A man clutches a photo of his young children on the 6pm news. “I’m just a father of two children that’s very frightened of their future,” he says, as he begins weeping. He is lying on the ground in the middle of a busy city street, locked to a hearse representing the world in which his family is living. So began the London Extinction Rebellion (XR) protests this week. In Ireland, protesters gathered outside the Dáil chanting: “Our future, our lives, our right to survive.”
People have been joining XR as the climate crisis has become more pressing and as it has started to hit closer to home. Many are first-time activists, beginning to understand what this will mean for their future and that of their children. Others are veteran activists hoping that XR’s tactics will tip the scales. All feel deeply let down by government inaction over the climate and ecological crisis.
Activism is about signalling the reality of an issue and charting a new course. It's an education for those who join the movement
XR can’t be faulted for trying to communicate the need for urgent action. Current policy responses are chronically insufficient. Take, for instance, the planned Shannon LNG gas terminal, the lack of adequate supports for citizen-led renewable energy, or the refusal to end all oil and gas drilling.
There has been criticism of XR, however. Many highlighted that its tactic of asking people to get arrested is exclusionary for those more vulnerable to the criminal justice system.
Others such as the grassroots collective Wretched of the Earth feel more attention should paid to the global economic structure – built on colonial projects, domination and pursuit of profit – that underpins the crisis.
These are valid points but it also has to be noted that that it may be hard to add diversity and intersectionality to a group such as XR once its “DNA” is fixed.
For all potential criticism of XR, it should be understood that civil disobedience is not something people enter into lightly. People are terrified. People are grieving. People are holding on to hope that if we act now we can still avert the worst of global warming. It is this that is pushing people to engage in such actions. Thousands of people doing so across 60 cities should be a wake-up call as to the severity of our current situation.
Activism is about signalling the reality of an issue and charting a new course. It’s an education for those who join the movement, and the general public more broadly. It’s a contest over meaning, in this case as to the cause of and responses needed to address the climate and ecological crisis.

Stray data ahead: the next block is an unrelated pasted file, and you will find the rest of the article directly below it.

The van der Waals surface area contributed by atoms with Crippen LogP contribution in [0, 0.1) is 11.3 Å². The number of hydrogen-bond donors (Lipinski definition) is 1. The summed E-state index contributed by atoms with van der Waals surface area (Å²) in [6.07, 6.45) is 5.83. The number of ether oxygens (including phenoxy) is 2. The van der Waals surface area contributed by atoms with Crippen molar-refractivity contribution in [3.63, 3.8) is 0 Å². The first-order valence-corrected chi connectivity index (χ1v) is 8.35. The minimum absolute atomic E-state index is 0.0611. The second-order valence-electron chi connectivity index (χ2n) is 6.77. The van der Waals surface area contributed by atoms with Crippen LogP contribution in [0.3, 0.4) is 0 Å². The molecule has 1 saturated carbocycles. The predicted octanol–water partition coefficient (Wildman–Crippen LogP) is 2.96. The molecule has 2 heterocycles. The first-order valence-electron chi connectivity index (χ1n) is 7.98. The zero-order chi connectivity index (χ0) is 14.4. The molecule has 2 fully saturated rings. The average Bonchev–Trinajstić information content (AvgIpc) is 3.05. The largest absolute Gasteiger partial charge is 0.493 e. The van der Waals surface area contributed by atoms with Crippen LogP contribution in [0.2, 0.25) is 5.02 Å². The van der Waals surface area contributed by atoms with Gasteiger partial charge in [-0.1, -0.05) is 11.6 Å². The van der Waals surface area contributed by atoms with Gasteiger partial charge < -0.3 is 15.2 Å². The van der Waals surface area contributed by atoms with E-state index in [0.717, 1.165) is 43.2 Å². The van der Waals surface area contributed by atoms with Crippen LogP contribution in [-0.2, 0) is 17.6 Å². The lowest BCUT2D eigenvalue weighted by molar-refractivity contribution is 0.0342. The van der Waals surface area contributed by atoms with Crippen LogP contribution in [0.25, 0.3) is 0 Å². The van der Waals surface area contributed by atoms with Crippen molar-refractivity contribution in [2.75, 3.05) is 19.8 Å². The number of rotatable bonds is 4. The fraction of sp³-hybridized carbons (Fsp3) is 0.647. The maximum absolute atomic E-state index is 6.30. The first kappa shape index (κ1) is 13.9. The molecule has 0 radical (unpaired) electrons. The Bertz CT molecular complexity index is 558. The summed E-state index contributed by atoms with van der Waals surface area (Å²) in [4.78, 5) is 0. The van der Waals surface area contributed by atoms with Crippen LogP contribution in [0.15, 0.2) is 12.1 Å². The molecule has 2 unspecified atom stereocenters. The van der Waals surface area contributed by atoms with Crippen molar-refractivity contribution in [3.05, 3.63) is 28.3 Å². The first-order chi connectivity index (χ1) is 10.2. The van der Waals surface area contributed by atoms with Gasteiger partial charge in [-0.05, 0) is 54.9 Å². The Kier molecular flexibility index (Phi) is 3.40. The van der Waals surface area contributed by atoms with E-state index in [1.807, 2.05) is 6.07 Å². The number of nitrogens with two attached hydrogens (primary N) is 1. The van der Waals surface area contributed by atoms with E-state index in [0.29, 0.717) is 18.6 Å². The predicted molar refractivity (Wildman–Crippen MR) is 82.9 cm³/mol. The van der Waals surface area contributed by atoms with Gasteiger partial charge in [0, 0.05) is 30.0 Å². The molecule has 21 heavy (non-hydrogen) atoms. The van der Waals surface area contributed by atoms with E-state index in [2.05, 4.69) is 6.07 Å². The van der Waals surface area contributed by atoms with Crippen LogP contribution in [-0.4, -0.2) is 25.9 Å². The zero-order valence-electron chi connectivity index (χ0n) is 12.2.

If those most excluded by the system aren't part of the movement, then the solutions we advocate will likely compound injustices experienced by them
It is true that our future and that of our children will be impacted by climate change. But that is only part of the story and the reasons why we have to take action. The other part is that people are already dying due to climate change. The crisis has got to this point only because for centuries it was people far away, who didn’t look like us, who were paying the costs of the pollution, extraction and exploitation of our system. The moral of the story is that it is this system of relationships to nature and one another that needs to be addressed if we are to solve the root causes of these crises.
As a movement we have to articulate that story, because the stories we tell about the problem and its causes will colour the solutions we come up with. If those most excluded by the system aren’t part of the movement, then the solutions we advocate will likely compound injustices experienced by them.
What people need in the face of climate change is empowerment, hope and vision
For those already in the environmental movement, if we understand the current system to be the issue, the question becomes who are those who have been most impacted by the system? Are they meaningfully included in our groups? How can we build connections based on solidarity and justice with those individuals, communities and movements?
For those not yet in the environmental movement, once you understand the systemic cause of climate change, and connect the dots as to what its impacts will be, you realise it will affect all that we care about. A climate-changed world will be a more violent, racist, sexist, ableist and classist world. There are already clear warning signs of this at our current one-degree warmer level. As climate change becomes more severe it will deepen existing injustices and wash away progress hard won over generations.
Responsibility lies with government to ensures the worst of climate change is avoided, and that we are resilient in the context of a climate already changed. In the absence of this, in order to push for political action, and to make sure such action is as just as possible, we need to build broad, inclusive movements.
What people need in the face of climate change is empowerment, hope and vision. It’s time now for us to come together to address root causes and cultivate societies that will take care of one another as we enter into the times ahead.
Louise Fitzgerald is an IRC Government of Ireland postgraduate scholar at UCD School of Politics and International Relations